Beginning WritingBeginning Writing Includes:

  • fine motor skills and eye-hand coordination for controlling writing tools
  • understanding that we can show our thoughts through drawing and writing
  • writing letters that represent sounds in words

Learning to read and write are interrelated skills that develop in stages. In fact, children draw and write before they begin to read. Children learn about writing by seeing it displayed in the environment and by watching other people write. Children’s first attempts are scribbles or marks. As a child continues to grow and learn, you may see many different attempts at writing that become more complex as your child begins to understand the process of writing.

Some Stages in Beginning Writing:

  • scribbling
  • shapes that resemble letters
  • random letters written together to resemble a word
  • labeling pictures with beginning sounds
  • experimenting with different spellings of words

Celebrating and accepting your child’s writing efforts unconditionally is an important part of your child’s long journey in learning to write. The end product is not as important as the experience itself.

Tips to Help Your Child With Beginning Writing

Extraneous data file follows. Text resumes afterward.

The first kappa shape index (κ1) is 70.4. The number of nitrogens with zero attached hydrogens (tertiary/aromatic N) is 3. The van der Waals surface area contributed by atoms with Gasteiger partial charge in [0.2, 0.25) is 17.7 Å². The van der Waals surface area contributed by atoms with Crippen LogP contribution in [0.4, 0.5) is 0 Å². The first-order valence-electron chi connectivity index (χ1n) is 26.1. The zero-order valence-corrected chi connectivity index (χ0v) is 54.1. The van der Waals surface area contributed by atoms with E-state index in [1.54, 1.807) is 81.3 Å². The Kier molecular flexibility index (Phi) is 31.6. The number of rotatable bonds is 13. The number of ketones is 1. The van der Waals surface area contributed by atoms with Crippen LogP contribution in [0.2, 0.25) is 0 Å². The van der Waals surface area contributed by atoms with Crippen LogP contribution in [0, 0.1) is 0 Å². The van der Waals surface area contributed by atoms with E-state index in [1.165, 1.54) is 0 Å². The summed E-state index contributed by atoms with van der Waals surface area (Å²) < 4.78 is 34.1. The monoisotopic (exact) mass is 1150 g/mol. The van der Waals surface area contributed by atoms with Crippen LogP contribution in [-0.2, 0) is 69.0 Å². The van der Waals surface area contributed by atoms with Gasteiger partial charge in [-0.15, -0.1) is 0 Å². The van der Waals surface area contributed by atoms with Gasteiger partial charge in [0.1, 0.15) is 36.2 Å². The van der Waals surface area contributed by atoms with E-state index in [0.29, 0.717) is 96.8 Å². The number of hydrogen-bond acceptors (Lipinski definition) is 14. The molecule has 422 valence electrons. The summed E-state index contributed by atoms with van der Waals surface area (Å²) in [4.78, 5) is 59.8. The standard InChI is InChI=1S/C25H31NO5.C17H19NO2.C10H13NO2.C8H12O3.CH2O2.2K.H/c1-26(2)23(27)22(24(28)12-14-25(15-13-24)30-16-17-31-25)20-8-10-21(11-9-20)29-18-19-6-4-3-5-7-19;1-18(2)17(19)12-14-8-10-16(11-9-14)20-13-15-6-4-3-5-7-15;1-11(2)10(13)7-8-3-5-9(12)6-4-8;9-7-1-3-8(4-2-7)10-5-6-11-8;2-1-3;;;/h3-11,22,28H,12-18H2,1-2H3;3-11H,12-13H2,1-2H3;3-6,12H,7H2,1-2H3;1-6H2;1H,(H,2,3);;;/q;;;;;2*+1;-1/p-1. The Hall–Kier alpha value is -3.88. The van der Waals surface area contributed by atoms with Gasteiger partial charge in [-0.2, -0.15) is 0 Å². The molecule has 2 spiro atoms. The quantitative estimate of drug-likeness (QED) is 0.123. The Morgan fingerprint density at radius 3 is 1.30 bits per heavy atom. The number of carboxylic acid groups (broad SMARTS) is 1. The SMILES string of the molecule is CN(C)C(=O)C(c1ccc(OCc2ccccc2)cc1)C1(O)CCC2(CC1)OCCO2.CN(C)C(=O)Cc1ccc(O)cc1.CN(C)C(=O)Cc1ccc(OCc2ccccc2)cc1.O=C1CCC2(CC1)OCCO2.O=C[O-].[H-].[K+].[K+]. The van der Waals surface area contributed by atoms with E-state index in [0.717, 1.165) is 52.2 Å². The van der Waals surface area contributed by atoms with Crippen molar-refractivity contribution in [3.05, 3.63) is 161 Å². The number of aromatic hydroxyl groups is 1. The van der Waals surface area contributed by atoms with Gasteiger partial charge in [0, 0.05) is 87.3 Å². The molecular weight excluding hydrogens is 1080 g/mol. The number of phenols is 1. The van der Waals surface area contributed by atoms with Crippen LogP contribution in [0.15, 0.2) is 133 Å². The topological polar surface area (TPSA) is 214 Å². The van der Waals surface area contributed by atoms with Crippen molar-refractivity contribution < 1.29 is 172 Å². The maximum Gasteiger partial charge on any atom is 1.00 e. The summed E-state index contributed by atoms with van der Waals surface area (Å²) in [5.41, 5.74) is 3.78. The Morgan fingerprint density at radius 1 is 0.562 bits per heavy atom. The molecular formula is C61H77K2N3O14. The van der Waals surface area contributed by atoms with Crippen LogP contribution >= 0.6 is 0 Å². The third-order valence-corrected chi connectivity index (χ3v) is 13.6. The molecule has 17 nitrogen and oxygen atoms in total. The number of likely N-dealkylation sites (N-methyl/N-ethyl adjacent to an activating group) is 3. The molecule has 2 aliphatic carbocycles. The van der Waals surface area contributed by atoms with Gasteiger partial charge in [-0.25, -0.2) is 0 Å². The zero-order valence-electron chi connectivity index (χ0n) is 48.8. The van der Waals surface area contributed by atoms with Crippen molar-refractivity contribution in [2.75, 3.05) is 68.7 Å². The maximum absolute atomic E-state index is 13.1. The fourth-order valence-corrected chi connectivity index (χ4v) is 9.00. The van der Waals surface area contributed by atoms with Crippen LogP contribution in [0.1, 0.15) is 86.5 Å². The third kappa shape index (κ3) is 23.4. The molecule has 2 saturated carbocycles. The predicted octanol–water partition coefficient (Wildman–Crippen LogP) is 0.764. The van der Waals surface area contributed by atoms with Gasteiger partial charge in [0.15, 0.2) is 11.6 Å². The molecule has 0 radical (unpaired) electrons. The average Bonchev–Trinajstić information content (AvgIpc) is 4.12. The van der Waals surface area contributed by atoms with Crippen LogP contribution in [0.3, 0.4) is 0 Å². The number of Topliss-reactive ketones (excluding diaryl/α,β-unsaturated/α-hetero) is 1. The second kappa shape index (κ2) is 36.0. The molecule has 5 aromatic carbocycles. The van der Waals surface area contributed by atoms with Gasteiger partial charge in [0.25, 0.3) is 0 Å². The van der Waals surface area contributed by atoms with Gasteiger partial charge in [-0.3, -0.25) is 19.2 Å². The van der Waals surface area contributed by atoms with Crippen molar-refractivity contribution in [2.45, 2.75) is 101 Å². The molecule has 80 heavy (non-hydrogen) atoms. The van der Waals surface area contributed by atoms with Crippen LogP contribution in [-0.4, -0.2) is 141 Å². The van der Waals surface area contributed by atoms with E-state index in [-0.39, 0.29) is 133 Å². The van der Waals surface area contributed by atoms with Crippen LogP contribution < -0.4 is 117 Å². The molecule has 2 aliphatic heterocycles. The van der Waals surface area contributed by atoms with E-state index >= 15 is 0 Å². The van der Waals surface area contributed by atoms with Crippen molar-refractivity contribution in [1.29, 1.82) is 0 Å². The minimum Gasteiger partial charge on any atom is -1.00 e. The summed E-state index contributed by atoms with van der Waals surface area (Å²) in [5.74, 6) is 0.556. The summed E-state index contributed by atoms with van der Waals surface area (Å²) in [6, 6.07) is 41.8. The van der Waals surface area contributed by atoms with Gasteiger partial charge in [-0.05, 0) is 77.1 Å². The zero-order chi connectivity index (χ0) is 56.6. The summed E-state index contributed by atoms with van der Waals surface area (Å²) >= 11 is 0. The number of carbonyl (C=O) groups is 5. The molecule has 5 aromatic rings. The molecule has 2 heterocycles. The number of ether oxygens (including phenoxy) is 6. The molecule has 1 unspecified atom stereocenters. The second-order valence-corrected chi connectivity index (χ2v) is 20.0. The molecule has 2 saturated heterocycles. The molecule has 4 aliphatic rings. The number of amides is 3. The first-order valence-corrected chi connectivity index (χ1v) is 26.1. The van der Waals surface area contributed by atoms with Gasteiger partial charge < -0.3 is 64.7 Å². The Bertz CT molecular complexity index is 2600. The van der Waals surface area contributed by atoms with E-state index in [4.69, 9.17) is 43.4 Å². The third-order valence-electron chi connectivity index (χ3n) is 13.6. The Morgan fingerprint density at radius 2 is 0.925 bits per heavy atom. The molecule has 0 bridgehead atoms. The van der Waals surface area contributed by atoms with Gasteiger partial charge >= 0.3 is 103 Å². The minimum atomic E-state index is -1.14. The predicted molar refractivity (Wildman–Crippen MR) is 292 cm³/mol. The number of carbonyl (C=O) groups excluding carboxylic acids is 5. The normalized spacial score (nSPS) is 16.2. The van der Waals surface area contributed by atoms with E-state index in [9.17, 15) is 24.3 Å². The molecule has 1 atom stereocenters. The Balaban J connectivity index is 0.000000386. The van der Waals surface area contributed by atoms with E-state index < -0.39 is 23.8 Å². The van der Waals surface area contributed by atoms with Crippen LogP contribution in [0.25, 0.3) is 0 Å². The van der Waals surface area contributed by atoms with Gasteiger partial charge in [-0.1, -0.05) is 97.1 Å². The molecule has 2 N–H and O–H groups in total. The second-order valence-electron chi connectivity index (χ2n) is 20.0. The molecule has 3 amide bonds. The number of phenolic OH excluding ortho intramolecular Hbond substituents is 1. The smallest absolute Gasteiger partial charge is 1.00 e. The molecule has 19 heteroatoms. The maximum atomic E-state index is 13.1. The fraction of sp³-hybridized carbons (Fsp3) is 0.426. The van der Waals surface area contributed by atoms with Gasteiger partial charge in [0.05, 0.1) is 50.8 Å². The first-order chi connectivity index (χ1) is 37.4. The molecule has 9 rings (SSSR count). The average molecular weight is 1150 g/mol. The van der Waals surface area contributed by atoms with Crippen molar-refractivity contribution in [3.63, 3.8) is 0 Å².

• Drawing pictures helps your child share his feelings, dreams and knowledge. Drawing is a way for a child to practice writing and express feelings nonverbally.
  • Give your child plenty of opportunities to draw and write. Provide unlined paper, pens, markers, crayons, paint, paintbrushes, chalk and clay – anything that sparks her imagination and begins the process that leads to writing.
  • Displaying your child’s work and talking about what he drew lets your child know that writing has meaning and that you value the effort, which builds self-esteem.
  • Talking about what your child has drawn provides you a glimpse into your child’s imagination and helps develop his understanding of the reader’s point of view.
  • Don’t be concerned about incorrect spellings in children 5 years old or younger. When a child begins to write words, he uses his best judgment or guesses about spelling. This “inventive spelling” process actually supports learning to read and helps your child learn the sounds that letters make. Be careful not to criticize these first attempts to write. Instead, celebrate just as you did when your child first started walking and talking.
  • Do not be concerned when your preschool child reverses a letter. This is common in the beginning writing of young children.
  • Playtime is a great time for writing. Give your child a choice of writing tools (markers, crayons, pens, pencils) and a pad of paper. He can become an “artist,” a “doctor” or a “waiter” by drawing pictures, writing out pretend prescriptions or taking orders from a menu.
  • Use plain paper with no lines. During the preschool years, children do not always have the fine motor control necessary to write letters on a line or between two lines. Providing a variety of writing surfaces enhances the writing process without the stress of staying on or between lines.